Which is what makes game design from the US, Europe, and Asia so fascinating to me not only because of their approach to design and narrative philosophy, but also the differing approach to game space. It’s great that you not only bring up Portal, but also mention Super Mario Galaxy at the end. I wonder if one would view the use of space in Japanese games the same manner one sees frame space used in Japanese cinema.

    Game architecture is a great realm of study. And looking primarily at first-person shooters that contain multiple paths you see the tug of war between the player’s path against the designer’s path. Turn off the “flow vision” on Mirror’s Edge you and experience that discrepancy between the designer to player to player.

    But you left out one major factor in game environment. Psychogeography not only influences level design but also level environment. Portal is such a reserved, methodical game it highly differs from the twitch play of most first person games, obviously. But if you look at what happens to players when AI intelligence increases, a time limit is placed, health becomes more fickle, and general difficulty increases it would be interesting to see in what specific ways experience changes. I mean, just look at the challenge options and levels in Portal.

    A great post and I definitely will put Guy Debord on my list of thinkers to look into and read.

  2. That sounds like a fascinating idea. I think a lot of level design pro’s would argue the case for a really solid theory of Psychogeography – using the terrain to encourage player moment in a particular direction and similar concepts.

    Very cool post. I might have to steal the idea for some Gonzo work… =)

  3. @Graduate School Gamer – yeah, the differences between the design philosophies of the world absolutely fascinate me. I don’t know if anyone has done an in-depth study on it, but it does occur to me that the introduction of game spaces like Mario’s and Sonic’s represents a clear inspiration from Japanese and East-Asian scroll paintings, though admittedly the West used scrolls for probably just as long. Still, it’s quite interesting to think about these types of influence.

    And yeah, I absolutely agree about the huge differences something as small as a timer can have. I remember one of the Valve guys in the Portal commentary noting that there was a timer at one point, but they took it out because it made the puzzle seem a lot harder than it actually was (and therefore players were a lot more likely to panic and mess it up).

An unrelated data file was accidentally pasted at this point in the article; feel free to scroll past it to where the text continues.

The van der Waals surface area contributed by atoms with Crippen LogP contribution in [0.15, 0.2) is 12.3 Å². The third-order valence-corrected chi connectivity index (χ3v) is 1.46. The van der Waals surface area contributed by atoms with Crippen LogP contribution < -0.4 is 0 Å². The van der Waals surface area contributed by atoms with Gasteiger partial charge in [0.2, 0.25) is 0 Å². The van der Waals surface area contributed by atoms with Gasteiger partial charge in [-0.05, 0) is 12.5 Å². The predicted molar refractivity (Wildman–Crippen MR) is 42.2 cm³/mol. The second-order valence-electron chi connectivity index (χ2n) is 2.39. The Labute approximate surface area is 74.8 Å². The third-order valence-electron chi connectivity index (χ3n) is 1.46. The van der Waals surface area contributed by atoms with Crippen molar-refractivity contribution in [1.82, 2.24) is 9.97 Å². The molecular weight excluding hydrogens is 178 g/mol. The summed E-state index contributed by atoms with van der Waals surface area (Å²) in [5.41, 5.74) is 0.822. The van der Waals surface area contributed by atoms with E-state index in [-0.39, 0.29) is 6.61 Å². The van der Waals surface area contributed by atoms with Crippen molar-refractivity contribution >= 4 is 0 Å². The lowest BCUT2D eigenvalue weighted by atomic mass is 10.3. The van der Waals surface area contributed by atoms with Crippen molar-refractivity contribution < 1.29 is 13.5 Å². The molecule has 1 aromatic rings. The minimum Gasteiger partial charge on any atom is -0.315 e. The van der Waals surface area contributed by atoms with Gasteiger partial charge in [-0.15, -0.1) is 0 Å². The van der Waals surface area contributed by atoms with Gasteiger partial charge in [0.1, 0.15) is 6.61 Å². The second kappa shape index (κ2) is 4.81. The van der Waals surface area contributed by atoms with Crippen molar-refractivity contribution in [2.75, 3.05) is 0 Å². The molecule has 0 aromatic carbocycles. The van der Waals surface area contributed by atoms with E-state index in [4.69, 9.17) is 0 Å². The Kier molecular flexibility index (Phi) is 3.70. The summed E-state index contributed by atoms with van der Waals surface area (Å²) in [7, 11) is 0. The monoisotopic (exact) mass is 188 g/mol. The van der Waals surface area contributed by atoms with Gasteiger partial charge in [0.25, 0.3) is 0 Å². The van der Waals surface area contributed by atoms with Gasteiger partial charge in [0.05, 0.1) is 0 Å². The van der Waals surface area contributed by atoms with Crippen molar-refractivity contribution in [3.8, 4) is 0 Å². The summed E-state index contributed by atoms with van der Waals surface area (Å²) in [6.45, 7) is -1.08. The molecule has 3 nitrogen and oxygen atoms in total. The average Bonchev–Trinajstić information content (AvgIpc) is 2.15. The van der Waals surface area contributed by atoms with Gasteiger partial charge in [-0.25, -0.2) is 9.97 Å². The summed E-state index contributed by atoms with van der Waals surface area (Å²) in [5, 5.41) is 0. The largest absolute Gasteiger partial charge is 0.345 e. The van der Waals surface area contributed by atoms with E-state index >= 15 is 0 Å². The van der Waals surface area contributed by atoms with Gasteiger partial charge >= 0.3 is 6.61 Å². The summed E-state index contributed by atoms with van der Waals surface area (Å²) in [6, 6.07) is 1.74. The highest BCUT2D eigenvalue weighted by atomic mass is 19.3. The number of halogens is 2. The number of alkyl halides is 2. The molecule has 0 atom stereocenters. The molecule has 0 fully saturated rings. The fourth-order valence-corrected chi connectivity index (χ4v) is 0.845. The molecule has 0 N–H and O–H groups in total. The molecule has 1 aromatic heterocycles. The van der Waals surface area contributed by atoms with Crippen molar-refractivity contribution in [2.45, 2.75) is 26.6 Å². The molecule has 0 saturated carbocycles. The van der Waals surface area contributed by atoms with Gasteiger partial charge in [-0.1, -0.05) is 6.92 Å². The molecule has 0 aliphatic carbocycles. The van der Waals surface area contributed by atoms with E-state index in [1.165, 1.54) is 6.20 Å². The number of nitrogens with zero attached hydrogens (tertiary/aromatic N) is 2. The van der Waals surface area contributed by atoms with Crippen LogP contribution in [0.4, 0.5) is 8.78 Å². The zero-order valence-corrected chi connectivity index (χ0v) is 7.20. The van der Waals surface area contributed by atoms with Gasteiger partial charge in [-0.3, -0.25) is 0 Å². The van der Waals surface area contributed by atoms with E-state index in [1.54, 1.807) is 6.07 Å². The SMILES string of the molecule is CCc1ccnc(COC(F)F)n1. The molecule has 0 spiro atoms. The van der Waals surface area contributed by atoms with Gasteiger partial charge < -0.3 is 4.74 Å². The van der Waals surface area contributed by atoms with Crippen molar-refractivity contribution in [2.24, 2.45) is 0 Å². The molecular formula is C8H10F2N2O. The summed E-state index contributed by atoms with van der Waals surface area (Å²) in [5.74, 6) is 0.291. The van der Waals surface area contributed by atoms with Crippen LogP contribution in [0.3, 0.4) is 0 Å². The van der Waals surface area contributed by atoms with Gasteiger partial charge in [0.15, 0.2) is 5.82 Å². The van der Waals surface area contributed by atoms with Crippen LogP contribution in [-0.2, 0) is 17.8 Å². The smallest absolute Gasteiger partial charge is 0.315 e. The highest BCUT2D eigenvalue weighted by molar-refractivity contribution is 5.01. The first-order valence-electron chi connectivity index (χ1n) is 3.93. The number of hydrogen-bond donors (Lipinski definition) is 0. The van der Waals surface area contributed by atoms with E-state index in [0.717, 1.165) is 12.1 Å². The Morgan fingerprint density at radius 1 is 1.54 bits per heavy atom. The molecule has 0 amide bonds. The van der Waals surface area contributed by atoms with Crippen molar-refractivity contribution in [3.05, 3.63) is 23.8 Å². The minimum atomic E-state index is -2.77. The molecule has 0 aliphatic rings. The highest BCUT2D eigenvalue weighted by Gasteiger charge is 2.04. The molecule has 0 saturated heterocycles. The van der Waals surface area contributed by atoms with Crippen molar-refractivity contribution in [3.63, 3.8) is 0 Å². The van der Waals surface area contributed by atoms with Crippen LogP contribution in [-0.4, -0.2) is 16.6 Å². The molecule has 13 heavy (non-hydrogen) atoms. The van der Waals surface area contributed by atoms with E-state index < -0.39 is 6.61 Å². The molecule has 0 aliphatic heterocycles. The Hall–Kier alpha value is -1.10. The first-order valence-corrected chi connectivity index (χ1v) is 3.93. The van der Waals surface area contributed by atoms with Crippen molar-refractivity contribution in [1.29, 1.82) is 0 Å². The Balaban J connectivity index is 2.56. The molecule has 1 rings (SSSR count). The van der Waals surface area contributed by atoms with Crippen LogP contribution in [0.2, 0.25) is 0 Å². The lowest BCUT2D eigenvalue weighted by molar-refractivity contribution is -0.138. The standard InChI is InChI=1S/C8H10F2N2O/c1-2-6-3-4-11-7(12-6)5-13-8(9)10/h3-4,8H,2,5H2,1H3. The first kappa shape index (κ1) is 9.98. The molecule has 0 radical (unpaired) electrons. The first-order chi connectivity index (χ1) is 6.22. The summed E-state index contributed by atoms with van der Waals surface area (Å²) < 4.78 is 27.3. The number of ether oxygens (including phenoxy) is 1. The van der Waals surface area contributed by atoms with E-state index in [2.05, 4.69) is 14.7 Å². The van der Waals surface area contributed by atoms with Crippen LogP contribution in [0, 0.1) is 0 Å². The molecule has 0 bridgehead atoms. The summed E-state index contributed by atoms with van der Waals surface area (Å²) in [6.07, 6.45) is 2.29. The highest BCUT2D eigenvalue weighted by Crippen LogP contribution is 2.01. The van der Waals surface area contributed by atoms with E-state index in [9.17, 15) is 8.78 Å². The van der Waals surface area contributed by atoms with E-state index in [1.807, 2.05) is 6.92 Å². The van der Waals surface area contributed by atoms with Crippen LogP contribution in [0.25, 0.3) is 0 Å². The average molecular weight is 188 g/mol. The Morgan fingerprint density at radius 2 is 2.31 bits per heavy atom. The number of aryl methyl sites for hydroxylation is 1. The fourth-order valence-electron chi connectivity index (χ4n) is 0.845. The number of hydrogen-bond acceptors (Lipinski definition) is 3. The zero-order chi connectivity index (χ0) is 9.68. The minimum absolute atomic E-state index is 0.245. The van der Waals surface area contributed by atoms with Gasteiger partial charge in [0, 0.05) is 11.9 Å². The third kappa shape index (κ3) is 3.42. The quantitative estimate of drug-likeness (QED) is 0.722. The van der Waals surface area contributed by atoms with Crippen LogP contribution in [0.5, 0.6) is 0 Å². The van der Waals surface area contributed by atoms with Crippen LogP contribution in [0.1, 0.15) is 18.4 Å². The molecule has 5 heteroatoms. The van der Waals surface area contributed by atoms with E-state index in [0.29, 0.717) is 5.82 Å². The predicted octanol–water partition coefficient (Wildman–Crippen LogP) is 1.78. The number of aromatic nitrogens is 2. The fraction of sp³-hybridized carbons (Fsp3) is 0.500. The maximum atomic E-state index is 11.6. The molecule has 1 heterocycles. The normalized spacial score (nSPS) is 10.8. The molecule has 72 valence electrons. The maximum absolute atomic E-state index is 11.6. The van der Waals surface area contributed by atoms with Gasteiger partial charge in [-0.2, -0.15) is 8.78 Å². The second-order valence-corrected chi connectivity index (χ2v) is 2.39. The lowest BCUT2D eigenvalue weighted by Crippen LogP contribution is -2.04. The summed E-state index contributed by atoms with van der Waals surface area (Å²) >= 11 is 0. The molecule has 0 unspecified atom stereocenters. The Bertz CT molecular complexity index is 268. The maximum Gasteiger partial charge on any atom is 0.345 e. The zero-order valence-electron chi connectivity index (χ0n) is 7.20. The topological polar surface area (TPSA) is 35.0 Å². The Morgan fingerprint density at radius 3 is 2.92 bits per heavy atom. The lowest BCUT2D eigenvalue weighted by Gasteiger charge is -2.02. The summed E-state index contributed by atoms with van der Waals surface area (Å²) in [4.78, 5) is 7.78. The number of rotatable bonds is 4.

I also feel I should point out Ben’s twitter recommendation to me after reading this post. An absolutely fascinating example of precisely what I’m talking about in this post. Thanks Ben.

  4. Nice ideas. I don’t know if you’ve started reading Space Time Play yet, but you’ll see Debord’s name crop up a couple times in reference to ARG’s etc if I remember correctly.

    Although I think Guy Debord himself would probably have disdained videogames as a part of the “society of the spectacle” designed to distract us as our corporate overlords take over the planet. He did say “All that was once directly lived has become mere representation”…

  5. oh, and on the space thing—anthropologist Edward T. Hall has written books (most notably “The Silent Language” + “The Hidden Dimension”) on the varying ways that different cultures see space and time and has even dealt with how this applies to architecture. It’d be fascinating to see his thoughts applied to the architecture of gamespace and see if there are major differences in the way things are handled. Though I’m not sure these days with games often aimed at global audiences that the differences aren’t in the process of being leavened out.

  6. CrashT

    A mundane example I accept but the core tenants of using the layout of the environment to encourage and guide movement through it have been used by the retail industry for years.

    The layout of supermarkets and the placement of good on the shelves follows a surprisingly complicated and precise design. Having worked in a newly opened supermarket I was surprised at how much care when into where certain items went.

    It’s all designed to lead customers around the shop in a certain way and is almost theme park like in it’s desire to show customers certain sights (Usually items on offer) during the course of their shopping trip.